Custom Guitar Wiring!
WARNING: This pages has a lot of pictures.
For years I have been doing custom wiring on Telecasters and Stratocasters. My plan is to add a lot of wiring diagrams and other items of interest for customizing your guitar. Right now I would like to share with you few custom wiring jobs.
Also I have a number of "build" threads on the Fender Guitar Forum that you can check out. These threads are similar as to what you find on this page but in more detail and quite a number more guitars than what is shown on this one page.
Two Custom Strat Plus Builds.
Custom Flame Build. which is partly seen on this page
1987 American Strat Restore.
Odd Ducks and Old Farts Strat-o-Tele build.
And then my most recent that is ongoing right now, which really consists of 2 or maybe 3 builds at one time is called: Xhefri's Ultra Flame Super Strat Build Thread.
I want to build a twin sister to it but with a Rosewood fret board, standard bridge and a 2nd mini-toggle switch to split off one side (tap, as it is often called) of the humbucker. You can see some of the wiring of the (above) above guitar if you simply scroll down this page away. Now let's get on with mak'n her sista...
Ok, here is the candidate. This was a mint 1994 Strat Plus before UPS poked a hole thought the box damaging the body. As you can see, the owner installed an active set of EMG pickups (SA/SA/81).
I happened to have a mint black 1995 Strat Plus body (within a month match of the neck!) in one of my piles of guitar bodies. I did some light wet sanding to remove some light pick scratches and then ran it over the buffer to a very high gloss.
Next I will gather some of the items I will use in this custom build. This will use a Black Pearl Warmoth pickguard. Notice the hole cuts. Top has a square humbucker and the lower one is the rounded humbucker.
I will use a DiMarzio PAF (195N) in the neck, a Hot Gold Lace Dome in the middle and two Red Chrome Domes in the bridge. I plan on using the Fender Ultra (James Burton) Strat-o-Tele switching on this plus an extra Mini-toggle for splitting the humbucker. By the way, this particular build is really sweet because it gives you so many voices. You have the humbucker in the neck which can be split. So you have Gibsonish tone there. Then using the Chrome Domes you have the versility of many cool out-of-phase Strat quacks and honks. Using the Ultra Super Switching you also get Telecaster tones as well, and then can mix and match the voices. I must add esthetics is also taken into consideration!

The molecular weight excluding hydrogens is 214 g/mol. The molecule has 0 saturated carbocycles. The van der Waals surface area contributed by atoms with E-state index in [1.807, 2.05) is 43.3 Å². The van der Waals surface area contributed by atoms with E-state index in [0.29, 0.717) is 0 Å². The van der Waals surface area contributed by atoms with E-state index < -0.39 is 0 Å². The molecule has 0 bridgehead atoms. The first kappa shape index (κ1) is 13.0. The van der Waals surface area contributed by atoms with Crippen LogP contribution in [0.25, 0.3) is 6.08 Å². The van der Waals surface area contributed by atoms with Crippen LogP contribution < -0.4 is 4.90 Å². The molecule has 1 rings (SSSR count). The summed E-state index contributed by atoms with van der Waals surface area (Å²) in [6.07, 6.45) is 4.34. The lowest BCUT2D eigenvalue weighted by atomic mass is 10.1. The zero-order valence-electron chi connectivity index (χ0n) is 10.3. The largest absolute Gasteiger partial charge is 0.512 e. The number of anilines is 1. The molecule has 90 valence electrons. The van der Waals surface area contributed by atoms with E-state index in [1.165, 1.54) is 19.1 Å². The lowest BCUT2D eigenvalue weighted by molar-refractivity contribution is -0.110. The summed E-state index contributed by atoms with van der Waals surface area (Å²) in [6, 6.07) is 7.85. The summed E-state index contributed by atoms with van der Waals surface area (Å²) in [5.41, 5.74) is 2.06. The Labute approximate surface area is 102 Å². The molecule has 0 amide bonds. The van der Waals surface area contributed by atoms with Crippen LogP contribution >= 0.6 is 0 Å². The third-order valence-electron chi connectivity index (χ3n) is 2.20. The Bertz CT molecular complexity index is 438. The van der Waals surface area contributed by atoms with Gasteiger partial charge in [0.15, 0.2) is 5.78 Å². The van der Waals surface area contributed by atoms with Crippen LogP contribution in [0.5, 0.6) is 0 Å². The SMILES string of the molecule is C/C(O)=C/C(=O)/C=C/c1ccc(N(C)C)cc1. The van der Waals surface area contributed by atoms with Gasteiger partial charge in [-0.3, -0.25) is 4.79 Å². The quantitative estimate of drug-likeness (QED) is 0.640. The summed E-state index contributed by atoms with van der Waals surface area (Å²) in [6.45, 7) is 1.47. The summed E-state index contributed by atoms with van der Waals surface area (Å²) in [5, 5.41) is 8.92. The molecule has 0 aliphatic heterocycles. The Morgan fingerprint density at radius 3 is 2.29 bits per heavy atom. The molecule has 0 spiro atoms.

Ok. Let’s get on with wiring this. Next I am going to take round and square files and fit the upper humbucker hole to the pickup, as they will not fit right from Warmoth. I like to get it snug and then push it all the way down so I can mark the mounting holes with a sharp pick. Also we will drill all the holes on the pickgaurd. I will use a Fender Ultra pickgaurd as a template and line up the pot holes so I know where to drill the two mini-switch holes. A drill press is a great way to keep your holes clean and in place.
We can pull off the protective plastic and start mounting the pickups. The humbucker springs are a bit of a pain sometimes and you have to clip the srews off as they are too long and will hit the bottom of the Strat body in the route. The Lace Chrome Domes are connected by a small bracket that makes the two pickups mount like a humbucker. Fender used this same bracket on all their Ultra guitars. Lace is now gluing the two pickups onto one mounting plate with small holes like on a standard humbucker. I really prefer this way as it mounts the pickups very solidly on the guard (Scratch Plate for you Ozzies, Kiwis and UK folks!)
Ok here is the pickguard with all the pickups mounted. It already looks cool. The Laces use the small rubber surgical tubing instead of springs for mounting. I like to put the screws through the guard and then cut the tubing the same length as the threads poking through. This makes the pickup stay firmly in place and will not be rocking in the guard (no pun intended!)
I would like to share with you what is happening with the Lace Dually in the bridge using the on/on/on mini-switch. When the switch is up, the upper Lace is on. When the switch is in the middle position, both Laces in the Dually are in SERIES. When the switch is down, it activates the lower Lace. Here is a diagram of what how it is wired (Above).
I would like to show you how to solder these up. I am going to use a 500k linear taper pot for the humbucker (first tone control). I like using the 250k audio taper pots for the volume control. This will also have the TBX tone control in the lower position. I mounted the volume and 1st tone control, plus the on/off mini-switch for splitting the humbucker and the on/on/on mini-switch for the Lace Dually. The alligator clamp holder really is handy for soldering. Her it a few soldering tips:
Have a soldering iron that gets really hot really fast will make the job go a lot smoother. Mine has two settings, 100/140 watts. I use two sizes of rosin core solder that is designed for soldering wire: One is bigger at .062 with 40% tin / 60% lead. This is really good for soldering wires down on the back of a pot or filling the bigger holes when soldering the wires onto the pot connectors. Its higher lead content makes it melt faster and stick better in these applications.
The other solder has a smaller diameter at .050 with 60% tin / 40% lead. This works great for soldering the wires on the small areas, like the 5-way switch and the mini-switch lugs. Also NEVER cut a wire unless you are absolutely sure it should be cut! Save all cut off wire and use it for wiring the other parts of the assembly. Measure your wires so when you cut them they are the same length if going to the same place. This keeps the job clean. I also like to braid my wires to keep it looking tidy.